Makayla Wenzel was just about to start her first year at Chaska High School when she stepped onto the volleyball court on Aug. 27, 2011. The freshman found herself starting at setter.

The Hawks lost the match in three games.

By her senior season, now a four-year starter for Chaska, confidence level had risen for Wenzel. She was the quarterback of the offense.

The Hawks dropped just one game in six post-season matches, beating Eagan in three games to win the 2014 Class 3A State Championship.

"We definitely grew as a team. I learned where to place the ball. I got close with my hitters, knew where they wanted the ball. It's different with every player. We worked so much in practice on all of that," Wenzel said.

Wenzel, who played two seasons at Minnesota State University, Moorhead, in 2015 and 2016, totaling 938 assists in her second year after redshirting as a freshman, watched the Hawks often this season after graduating from the University of Minnesota earlier this year.

She even presented current Chaska setter Hannah Polk with a game ball in recognition for 1,000 career assists earlier this season. A statistic Wenzel knows something about. She is the program's all-time leader with 3,800 assists, and single-season record holder with 1,114 as a senior in 2014.

Wenzel worked with Polk a few summers ago. What she sees in Polk now is someone who is taking charge, who is leading, for the Hawks.

"You need a smart setter. and Hannah is most definitely that. It's about who you set and when you set them. When you have a hitter like Mallory (Heyer), who just crushes the ball, you know the block is going with her, so you have to look to other players. She's using all of her hitters right now," Wenzel said of Polk.

Maybe the aspect she's most impressed with is Polk's footwork. Something they call "beating your feet to the ball." Getting to the spot of the pass before the ball arrives to avoid the double call.

"She does such a great job with that, avoiding the double. I also like how (Hannah) feels so confident in reversing the ball, back setting. That pass is always there," Wenzel added.


Watching Chaska during the late-season run, a pair of wins over No. 1-ranked teams in Mayer Lutheran (Class A) and Stewartville (Class AA) into three post-season victories, what stands out is their defense and their relentless attack.

When the first pass finds Polk, more times than not an in-system hit comes next.

Heyer brings the heat. Hanna Thompson brings the boom. Jordan Campbell and Anna Doolittle bring strategic skill shots. And Ella Christ brings a little bit of it all.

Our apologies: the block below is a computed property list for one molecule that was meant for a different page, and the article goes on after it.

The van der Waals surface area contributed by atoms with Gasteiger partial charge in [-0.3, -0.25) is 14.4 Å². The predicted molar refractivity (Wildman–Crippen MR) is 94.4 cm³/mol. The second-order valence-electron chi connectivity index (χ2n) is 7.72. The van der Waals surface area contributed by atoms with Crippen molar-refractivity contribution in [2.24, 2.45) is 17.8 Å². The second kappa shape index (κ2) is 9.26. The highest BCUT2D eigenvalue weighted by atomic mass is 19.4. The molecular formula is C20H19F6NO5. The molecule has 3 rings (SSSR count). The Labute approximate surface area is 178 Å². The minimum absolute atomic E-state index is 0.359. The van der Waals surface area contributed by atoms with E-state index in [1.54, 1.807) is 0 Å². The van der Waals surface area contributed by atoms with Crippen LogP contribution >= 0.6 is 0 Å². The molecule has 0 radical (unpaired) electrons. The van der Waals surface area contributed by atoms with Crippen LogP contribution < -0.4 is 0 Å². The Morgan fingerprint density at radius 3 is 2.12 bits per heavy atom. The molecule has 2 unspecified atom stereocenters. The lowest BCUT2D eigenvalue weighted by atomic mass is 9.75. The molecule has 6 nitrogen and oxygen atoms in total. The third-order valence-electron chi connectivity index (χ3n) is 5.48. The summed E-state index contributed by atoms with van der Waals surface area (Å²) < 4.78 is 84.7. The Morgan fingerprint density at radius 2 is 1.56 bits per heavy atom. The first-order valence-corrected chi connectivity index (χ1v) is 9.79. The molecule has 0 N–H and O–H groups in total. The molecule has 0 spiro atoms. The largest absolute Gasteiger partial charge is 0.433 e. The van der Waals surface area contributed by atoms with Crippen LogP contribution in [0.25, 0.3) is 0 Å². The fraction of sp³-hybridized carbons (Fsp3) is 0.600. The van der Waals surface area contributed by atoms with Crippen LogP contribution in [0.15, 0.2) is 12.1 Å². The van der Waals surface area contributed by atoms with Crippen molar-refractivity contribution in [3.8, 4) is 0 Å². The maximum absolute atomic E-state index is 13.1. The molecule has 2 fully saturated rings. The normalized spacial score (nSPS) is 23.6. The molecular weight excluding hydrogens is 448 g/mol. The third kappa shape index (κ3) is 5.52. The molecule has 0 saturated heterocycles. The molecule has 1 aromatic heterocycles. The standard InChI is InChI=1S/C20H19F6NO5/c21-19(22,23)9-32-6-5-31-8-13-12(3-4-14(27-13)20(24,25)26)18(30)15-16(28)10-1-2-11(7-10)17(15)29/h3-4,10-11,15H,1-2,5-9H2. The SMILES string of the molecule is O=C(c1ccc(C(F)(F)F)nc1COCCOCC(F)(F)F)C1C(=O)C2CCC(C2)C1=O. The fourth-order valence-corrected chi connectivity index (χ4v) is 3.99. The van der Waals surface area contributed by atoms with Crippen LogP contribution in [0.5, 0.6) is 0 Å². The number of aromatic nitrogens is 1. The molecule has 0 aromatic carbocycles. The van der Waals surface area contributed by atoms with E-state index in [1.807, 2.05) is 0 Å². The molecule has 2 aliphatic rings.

After working with Polk for multiple seasons, some for five years dating back to the Chaska Juniors 14s team, the connection between setter and hitter is undeniable.

"Confidence is a big one. She's grown a ton. Understanding where the opponent block is and where to feed hitters is getting there. She's finally feeding middles on out-of-system, too," Chaska head coach Sue Murphy said.

The evolution of Polk's setting ability from her first varsity action as a sophomore to her senior season is a big reason why Chaska plays Saturday in the Section 2AAA finals against sixth-ranked Minnetonka at Prior Lake High School. Match time of 5 p.m.

Polk orchestrates the offense, but she's also been just as good in the blocking department and on defense when the ball is hit toward her.

"All about timing. You don't even have to kill the block. It's about frustrating them with the block. Imagine if every time Mallory went up and the setter got a piece of it. Hannah does that to hitters," Murphy said.

Wenzel, Murphy's niece, is one of three of sisters to have won state titles in the Chaska program. Siblings Rachel and Brittany did so in 2005 and 2006.

To see the Hawks one match away from the state tournament floods plenty of good memories back to Wenzel.

"I saw today, it's the first section final since 2014, our team, for Chaska. Those were the best games to play in. The crowd was going crazy. It was so loud. So much fun. I really hope Saturday brings that for them. That feeling of qualifying for state," Wenzel said.

For Murphy, she thinks back to something she repeatedly said to this group five years ago.

"You'll get there. We'll get to state," she recalled. "I'm so focused on this one. If we pass the ball like we can, I really like our chances. We could be heading to state."


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